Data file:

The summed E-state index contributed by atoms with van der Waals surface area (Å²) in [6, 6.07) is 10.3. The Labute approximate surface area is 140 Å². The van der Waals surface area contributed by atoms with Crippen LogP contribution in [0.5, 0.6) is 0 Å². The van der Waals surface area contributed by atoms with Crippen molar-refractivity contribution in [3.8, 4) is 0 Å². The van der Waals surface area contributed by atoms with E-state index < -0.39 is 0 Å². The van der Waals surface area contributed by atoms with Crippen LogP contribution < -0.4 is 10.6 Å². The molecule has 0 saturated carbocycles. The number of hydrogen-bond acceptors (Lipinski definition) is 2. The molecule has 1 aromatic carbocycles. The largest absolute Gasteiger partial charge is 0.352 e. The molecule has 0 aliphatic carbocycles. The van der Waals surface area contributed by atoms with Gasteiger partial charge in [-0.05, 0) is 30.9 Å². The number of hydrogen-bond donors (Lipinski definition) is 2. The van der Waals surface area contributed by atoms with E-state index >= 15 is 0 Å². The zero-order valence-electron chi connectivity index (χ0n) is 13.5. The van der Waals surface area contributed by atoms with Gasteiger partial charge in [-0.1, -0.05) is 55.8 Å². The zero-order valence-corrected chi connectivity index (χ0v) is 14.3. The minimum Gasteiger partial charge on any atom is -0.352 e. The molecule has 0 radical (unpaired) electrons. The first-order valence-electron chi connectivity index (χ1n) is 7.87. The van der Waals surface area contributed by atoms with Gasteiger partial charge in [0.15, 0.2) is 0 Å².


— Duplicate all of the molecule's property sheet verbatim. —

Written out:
The summed E-state index contributed by atoms with van der Waals surface area (Å²) in [6, 6.07) is 10.3. The Labute approximate surface area is 140 Å². The van der Waals surface area contributed by atoms with Crippen LogP contribution in [0.5, 0.6) is 0 Å². The van der Waals surface area contributed by atoms with Crippen molar-refractivity contribution in [3.8, 4) is 0 Å². The van der Waals surface area contributed by atoms with E-state index < -0.39 is 0 Å². The van der Waals surface area contributed by atoms with Crippen LogP contribution < -0.4 is 10.6 Å². The molecule has 0 saturated carbocycles. The number of hydrogen-bond acceptors (Lipinski definition) is 2. The molecule has 1 aromatic carbocycles. The largest absolute Gasteiger partial charge is 0.352 e. The molecule has 0 aliphatic carbocycles. The van der Waals surface area contributed by atoms with Gasteiger partial charge in [-0.05, 0) is 30.9 Å². The number of hydrogen-bond donors (Lipinski definition) is 2. The van der Waals surface area contributed by atoms with E-state index >= 15 is 0 Å². The zero-order valence-electron chi connectivity index (χ0n) is 13.5. The van der Waals surface area contributed by atoms with Gasteiger partial charge in [-0.1, -0.05) is 55.8 Å². The zero-order valence-corrected chi connectivity index (χ0v) is 14.3. The minimum Gasteiger partial charge on any atom is -0.352 e. The molecule has 0 radical (unpaired) electrons. The first-order valence-electron chi connectivity index (χ1n) is 7.87. The van der Waals surface area contributed by atoms with Gasteiger partial charge in [0.15, 0.2) is 0 Å².